On the heels of creating a new conscience division at the Department of Health & Human Services, the Trump administration has proposed a new religious exemption that critics say would allow widespread discrimination against women seeking abortions and against LGBT people.
Camilla Taylor, senior counsel for Lambda Legal, told the Washington Blade the proposal is “a travesty, outrageous” in terms of its potential to allow denial of medical services for LGBT people.
“It undoubtedly will result in increased denials of service to LGBT people,” Taylor said. “It’s intended to facilitate federally funded health care providers denying service not just to LGBT people, but to women and other vulnerable groups.”
Mara Keisling, executive director of the National Center for Transgender Equality, said in a conference call with reporters the proposal ignores federal laws against discrimination in health care.
“The Department of Health & Human Services … proposed a regulation that goes well beyond existing laws to create sweeping, dangerous exemptions that would encourage health care providers to pick and choose which patients they will and won’t treat,” Keisling said.
The language of the 216-page proposal is geared more toward allowing medical providers to deny abortion-related services on the basis of religious objections, but it contains broad language allowing for exemptions for any reason as well as code words critics say are intended to deny LGBT people medical services.
A provision allowing for exemptions on “sterilization” procedures, for example, is seen as a slur meant to include gender reassignment surgery for transgender people. Other provisions condoning religious counseling are construed as allowing federal payments for widely discredited “ex-gay” conversion therapy.
Taylor said the although rule is specific to abortion, much of the broader language in the proposal would impact access to health care for LGBT people.
“It allows federally funded accredited health care providers to deny services on religious or moral beliefs, whatever the hell that means,” Taylor said.
The proposed rule comes one day after the creation of the Conscience & Religious Freedom Division with the HHS Office for Civil Rights, which has been panned as a tool for enabling the kind of denial of services enabled in the religious freedom rule.
“It’s weaponizing the Office of Civil Rights within HHS to target people for denial of health care at taxpayer expense,” Taylor said.
On the same day as the proposed rule was published, HHS announced a similar reversal of Obama-era policy to allow states to limit access to Medicaid to health institutions, including Planned Parenthood, that provide services to which the states object.
In contrast to the Trump administration, the Obama administration issued a rule interpreting the provision barring sex discrimination under the Affordable Care Act to ban medical providers from discriminating against transgender patients or women who have had abortions. After a legal challenge, however, HHS was enjoined from enforcing that rule as a result of a court order issued by U.S. District Judge Reed O’Connor in Texas.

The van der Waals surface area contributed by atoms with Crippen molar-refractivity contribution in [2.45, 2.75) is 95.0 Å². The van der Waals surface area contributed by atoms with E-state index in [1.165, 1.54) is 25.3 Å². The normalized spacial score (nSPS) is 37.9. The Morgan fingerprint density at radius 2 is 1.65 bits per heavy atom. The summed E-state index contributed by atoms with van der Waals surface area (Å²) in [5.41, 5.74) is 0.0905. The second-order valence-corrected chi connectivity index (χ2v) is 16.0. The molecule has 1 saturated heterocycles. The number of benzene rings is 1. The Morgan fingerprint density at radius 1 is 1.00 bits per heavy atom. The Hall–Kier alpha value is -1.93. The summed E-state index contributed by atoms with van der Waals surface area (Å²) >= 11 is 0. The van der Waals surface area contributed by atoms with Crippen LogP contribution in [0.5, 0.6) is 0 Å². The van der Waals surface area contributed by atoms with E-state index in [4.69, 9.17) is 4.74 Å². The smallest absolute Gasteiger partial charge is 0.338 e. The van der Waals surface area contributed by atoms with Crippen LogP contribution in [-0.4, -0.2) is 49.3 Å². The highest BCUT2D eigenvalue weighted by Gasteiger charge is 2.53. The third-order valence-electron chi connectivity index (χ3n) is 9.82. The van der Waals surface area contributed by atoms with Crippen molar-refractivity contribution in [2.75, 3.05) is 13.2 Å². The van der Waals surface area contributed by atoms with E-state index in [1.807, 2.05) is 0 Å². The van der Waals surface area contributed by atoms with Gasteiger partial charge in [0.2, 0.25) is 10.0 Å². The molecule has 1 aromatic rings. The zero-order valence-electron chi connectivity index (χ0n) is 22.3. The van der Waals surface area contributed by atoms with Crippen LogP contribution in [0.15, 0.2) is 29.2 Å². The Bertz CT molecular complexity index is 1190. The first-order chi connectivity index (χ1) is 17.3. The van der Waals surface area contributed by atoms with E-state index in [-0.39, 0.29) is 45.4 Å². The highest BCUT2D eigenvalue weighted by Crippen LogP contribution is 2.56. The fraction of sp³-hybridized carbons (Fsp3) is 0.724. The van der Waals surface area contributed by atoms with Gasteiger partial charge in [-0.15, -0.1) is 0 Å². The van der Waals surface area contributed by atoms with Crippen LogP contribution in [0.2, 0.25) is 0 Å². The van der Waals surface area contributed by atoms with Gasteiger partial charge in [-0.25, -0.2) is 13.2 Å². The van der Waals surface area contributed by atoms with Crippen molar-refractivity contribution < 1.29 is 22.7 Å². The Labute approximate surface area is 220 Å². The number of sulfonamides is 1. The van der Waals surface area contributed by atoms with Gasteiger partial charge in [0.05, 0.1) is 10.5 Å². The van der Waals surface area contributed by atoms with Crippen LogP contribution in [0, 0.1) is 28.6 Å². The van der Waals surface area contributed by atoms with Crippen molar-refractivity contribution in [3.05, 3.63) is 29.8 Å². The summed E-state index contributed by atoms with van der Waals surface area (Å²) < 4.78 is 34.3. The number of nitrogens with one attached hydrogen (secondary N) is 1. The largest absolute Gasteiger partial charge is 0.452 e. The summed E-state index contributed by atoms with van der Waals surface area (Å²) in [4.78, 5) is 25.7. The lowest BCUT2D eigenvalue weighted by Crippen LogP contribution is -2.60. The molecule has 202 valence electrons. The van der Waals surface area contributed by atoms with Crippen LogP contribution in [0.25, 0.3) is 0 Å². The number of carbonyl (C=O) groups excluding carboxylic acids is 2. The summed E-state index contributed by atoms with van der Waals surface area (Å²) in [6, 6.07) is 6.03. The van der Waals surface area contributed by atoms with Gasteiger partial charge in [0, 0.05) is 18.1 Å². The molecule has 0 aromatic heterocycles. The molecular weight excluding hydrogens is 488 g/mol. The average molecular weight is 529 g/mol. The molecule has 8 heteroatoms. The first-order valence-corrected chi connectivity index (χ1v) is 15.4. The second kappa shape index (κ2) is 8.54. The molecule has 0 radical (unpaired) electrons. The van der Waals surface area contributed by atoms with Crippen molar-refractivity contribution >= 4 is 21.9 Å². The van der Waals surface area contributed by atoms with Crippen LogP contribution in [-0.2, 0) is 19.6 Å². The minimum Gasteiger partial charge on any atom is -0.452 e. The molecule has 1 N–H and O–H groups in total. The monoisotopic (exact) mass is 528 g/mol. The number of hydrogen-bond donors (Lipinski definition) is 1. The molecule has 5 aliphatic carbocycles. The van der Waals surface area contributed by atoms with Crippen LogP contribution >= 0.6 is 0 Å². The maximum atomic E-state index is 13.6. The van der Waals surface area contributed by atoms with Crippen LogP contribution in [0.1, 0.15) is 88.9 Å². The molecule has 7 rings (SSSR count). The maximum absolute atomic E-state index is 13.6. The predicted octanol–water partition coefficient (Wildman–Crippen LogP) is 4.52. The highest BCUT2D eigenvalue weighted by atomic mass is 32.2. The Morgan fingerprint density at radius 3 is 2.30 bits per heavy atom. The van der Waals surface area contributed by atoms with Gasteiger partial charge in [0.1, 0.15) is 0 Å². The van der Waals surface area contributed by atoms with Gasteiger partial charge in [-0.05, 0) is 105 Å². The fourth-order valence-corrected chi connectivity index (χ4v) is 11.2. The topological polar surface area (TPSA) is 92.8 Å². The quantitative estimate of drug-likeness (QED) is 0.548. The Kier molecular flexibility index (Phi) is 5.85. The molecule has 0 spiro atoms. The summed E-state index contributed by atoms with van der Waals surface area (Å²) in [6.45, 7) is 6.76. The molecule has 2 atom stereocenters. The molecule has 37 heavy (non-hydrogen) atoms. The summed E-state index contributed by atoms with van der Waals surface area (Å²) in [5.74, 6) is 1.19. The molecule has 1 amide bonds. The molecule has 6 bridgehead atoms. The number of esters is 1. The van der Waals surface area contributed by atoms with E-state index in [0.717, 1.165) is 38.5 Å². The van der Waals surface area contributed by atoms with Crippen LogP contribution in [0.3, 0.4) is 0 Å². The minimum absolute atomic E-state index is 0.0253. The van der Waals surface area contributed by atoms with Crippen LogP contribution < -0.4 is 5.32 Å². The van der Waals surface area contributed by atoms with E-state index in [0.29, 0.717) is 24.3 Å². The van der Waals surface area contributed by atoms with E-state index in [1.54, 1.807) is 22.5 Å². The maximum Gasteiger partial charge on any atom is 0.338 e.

Even with the Trump administration’s proposed rule, the provision of Obamacare barring sex discrimination, Section 1557, remains in effect. Individuals who feel they faced anti-LGBT discrimination in the health care system still have a private right to sue in federal court under that underlying statute.
Taylor, however, said many courts have put these lawsuits on hold in anticipation of new regulations coming from the Trump administration.
“It’s unclear what remedy people will have in court,” Taylor said. “We would argue that those courts should take action, should remedy the discrimination.”
The proposed rule isn’t yet in effect. The proposal allows for a comment period of 60 days, which will proceed the finalization of the rule at a later time.
As such, many LGBT legal groups said at this time they’re unable to sue the federal government over the rule and will wait until the rule is made final.
Shannon Minter, legal director for the National Center for Lesbian Rights, said no litigation against the proposal is planned at this time.
“There is nothing in the proposed rule that specifically targets LGBT people, though some of the broad proposed definitions would open the door to potential discrimination against LGBT people and others,” Minter said. “We are still analyzing the potential ramifications. Especially since the rule is not yet final, we are not planning litigation at this time.”
Taylor said a Lambda Legal lawsuit against the new rule is “very likely,” but the timing isn’t yet clear as the comment period process unfolds.
“We are already asking people to call us if they’ve been denied health care, and the creation of this new HHS unit, I think, is an invitation to health care providers to start denying treatment to people now in anticipation that the administration is going to assist them,” Taylor said. “So there may be specific lawsuits that come up prior to the ruling going into effect that concern the administration’s efforts to provide exemptions to non-discrimination requirements.”